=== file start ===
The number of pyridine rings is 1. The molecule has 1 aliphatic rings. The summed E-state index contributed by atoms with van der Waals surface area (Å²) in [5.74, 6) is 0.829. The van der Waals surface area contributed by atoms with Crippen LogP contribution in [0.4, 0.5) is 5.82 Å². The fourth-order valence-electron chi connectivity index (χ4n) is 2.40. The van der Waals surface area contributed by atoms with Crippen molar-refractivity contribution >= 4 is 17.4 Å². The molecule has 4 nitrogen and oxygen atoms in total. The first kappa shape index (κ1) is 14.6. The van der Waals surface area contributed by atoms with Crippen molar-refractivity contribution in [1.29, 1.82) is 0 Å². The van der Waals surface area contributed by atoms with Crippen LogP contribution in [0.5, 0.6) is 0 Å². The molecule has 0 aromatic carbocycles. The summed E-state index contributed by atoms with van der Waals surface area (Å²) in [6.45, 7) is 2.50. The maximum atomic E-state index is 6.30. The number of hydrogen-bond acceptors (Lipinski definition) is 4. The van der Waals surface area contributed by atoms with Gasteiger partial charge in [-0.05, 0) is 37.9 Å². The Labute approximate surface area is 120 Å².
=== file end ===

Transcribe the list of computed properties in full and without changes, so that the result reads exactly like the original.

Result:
The number of pyridine rings is 1. The molecule has 1 aliphatic rings. The summed E-state index contributed by atoms with van der Waals surface area (Å²) in [5.74, 6) is 0.829. The van der Waals surface area contributed by atoms with Crippen LogP contribution in [0.4, 0.5) is 5.82 Å². The fourth-order valence-electron chi connectivity index (χ4n) is 2.40. The van der Waals surface area contributed by atoms with Crippen molar-refractivity contribution >= 4 is 17.4 Å². The molecule has 4 nitrogen and oxygen atoms in total. The first kappa shape index (κ1) is 14.6. The van der Waals surface area contributed by atoms with Crippen molar-refractivity contribution in [1.29, 1.82) is 0 Å². The van der Waals surface area contributed by atoms with Crippen LogP contribution in [0.5, 0.6) is 0 Å². The molecule has 0 aromatic carbocycles. The summed E-state index contributed by atoms with van der Waals surface area (Å²) in [6.45, 7) is 2.50. The maximum atomic E-state index is 6.30. The number of hydrogen-bond acceptors (Lipinski definition) is 4. The van der Waals surface area contributed by atoms with Gasteiger partial charge in [-0.05, 0) is 37.9 Å². The Labute approximate surface area is 120 Å².